With our investment news briefs, Money Morning provides investors with a quick overview of the most important investing news stories from all around the world.
GM May Salvage Pontiac Car; CIT Void to Be Filled, More Expensive; Dell Expects Higher Q2 Revenue; U.S., UBS Lawsuit Delayed for Possible Settlement; U.S. Deficit Grows; Russian Investor Boosts Stake in Facebook; Microsoft Office Goes Online
- General Motors Co. (OTC: GMGMQ) is "actively" looking to salvage the relatively new Pontiac G8 from the discontinued Pontiac brand – renaming it as the “Caprice” – to provide a large performance sedan to the Chevrolet division, which will soon account for 75% of GM’s U.S. auto sales, company Vice Chairman Bob Lutz told The Wall Street Journal. In an e-mail to the newspaper, Lutz said the two-year-old G8 is "finally being discovered" and is attracting a cult following. The car, which is built in Australia, will draw performance-oriented buyers into Chevy dealerships and will help GM compete in the lucrative police-car market currently dominated by Ford Motor Co. (NYSE: F).
- The void left by troubled bank CIT Group Inc.’s (NYSE: CIT) bankruptcy will be filled in time, but the borrowers it serves – primarily entrepreneurs and small businesses – will likely incur a higher cost than they did with CIT. "There will be other lenders that can take CIT's place," said Bob Seiwert, head of the American Bankers Association's commercial lending and business banking in an interview with The Wall Street Journal. "The challenge will be the time it could take CIT borrowers to find a home, given current conditions." Among the competitors mentioned that could fill the void CIT left are Wells Fargo & Co. (NYSE: WFC), Bank of America Corp. (NYSE: BAC), General Electric Co.’s (NYSE: GE) General Electric Capital Corp. and some regional and community banks.
- Dell Inc. (Nasdaq: DELL) said yesterday (Monday) that it expects to report a slight sequential boost in its revenue for the second quarter ending July 31. The Round Rock, Texas-based company said that year-over-year demand for its information technology products appears to have stabilized and it also expects a modest decline in its gross margins as a result of higher component costs, a competitive pricing environment and an unfavorable mix of product and business-segment demand. “We continue to believe that customers are deferring IT purchases, and that we will see demand return to more typical levels at some point,” said Chief Financial Officer Brian Gladden.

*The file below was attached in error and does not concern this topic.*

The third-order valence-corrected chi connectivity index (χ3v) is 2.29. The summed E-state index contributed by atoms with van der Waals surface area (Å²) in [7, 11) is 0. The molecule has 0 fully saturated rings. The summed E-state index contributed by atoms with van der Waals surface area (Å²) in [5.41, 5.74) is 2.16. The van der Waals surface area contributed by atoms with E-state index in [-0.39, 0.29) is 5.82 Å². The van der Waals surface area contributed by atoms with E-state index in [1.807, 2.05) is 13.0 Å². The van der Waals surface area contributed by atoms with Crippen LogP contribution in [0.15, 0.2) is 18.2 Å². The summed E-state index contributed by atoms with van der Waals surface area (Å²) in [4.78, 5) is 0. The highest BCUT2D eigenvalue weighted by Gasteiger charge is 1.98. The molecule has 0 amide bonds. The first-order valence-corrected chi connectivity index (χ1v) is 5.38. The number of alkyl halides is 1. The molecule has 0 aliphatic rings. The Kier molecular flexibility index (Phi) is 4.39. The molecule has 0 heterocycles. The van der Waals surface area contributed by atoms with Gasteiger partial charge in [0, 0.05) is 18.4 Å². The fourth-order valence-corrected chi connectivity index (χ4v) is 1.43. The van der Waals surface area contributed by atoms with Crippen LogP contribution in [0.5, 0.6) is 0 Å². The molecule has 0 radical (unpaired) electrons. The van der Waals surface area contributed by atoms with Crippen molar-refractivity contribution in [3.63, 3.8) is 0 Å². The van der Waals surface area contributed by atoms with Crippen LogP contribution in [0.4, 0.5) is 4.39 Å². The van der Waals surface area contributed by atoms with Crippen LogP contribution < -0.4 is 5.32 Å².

- A Miami judge granted a postponement of an evidentiary hearing while Swiss bank UBS AG (NYSE: UBS) works with U.S. and Swiss governments to settle a lawsuit seeking the names of 52,000 American account holders suspected of using Swiss secrecy laws to evade taxes. The hearing date is now set for August 3 and 4, and could be postponed longer if settlement talks are unfinished. “We are anxious for the governments of these two democracies to resolve these issues,” UBS attorney Eugene Stearns told Bloomberg News. “It’s a minefield trying to resolve these issues.” UBS may be able to afford to pay up to $5.5 billion in a potential settlement, Reuters reported last week.
- The U.S. cumulative federal budget deficit grew to a record $1.08 trillion in June, MarketWatch.com reported, citing Treasury Department information. That’s a stark contrast to the same time last year, when the deficit was $285.8 billion. Outlays increase to $309.6 billion and receipts rose to $215.3 billion for the month. The outlays included $11.3 billion in Troubled Asset Relief Program (TARP) funds. The Obama administration is projecting a $1.26 trillion deficit in FY2010, which begins in October.
- Russian investing firm Digital Sky Technologies will boost its stake in Facebook Inc. to as much as 3.5%, paying $14.77 a share for the privately held social network’s common stock, valuing Facebook at $6.5 billion. Digital Sky did not say whether it would impose a cap on the amount of shares participants can offer, spokeswoman Jennifer Gill told Reuters. Prior to Monday’s pricing, investors in secondary markets valued Facebook’s common stock between $10 and $10.50 a share, or up to $4.7 billion, according to SecondMarket Managing Director Adam Oliveri.
- Microsoft Corp. (Nasdaq: MSFT) will release three web-based versions of its ubiquitous Office suite, finally competing with Google Docs, a similar (and free) product Google Inc. (Nasdaq: GOOG) launched three years ago. "Microsoft is in a tough spot. Their competition isn't just undercutting them. They are giving away the competitive product," Forrester Research Inc. (Nasdaq: FORR) Sheri McLeish told Reuters. Shares of Microsoft closed at $23.23, up 3.75% or 84 cents in trading yesterday (Monday), while Google stock was up $9.90, or 2.39%, closing at $424.30.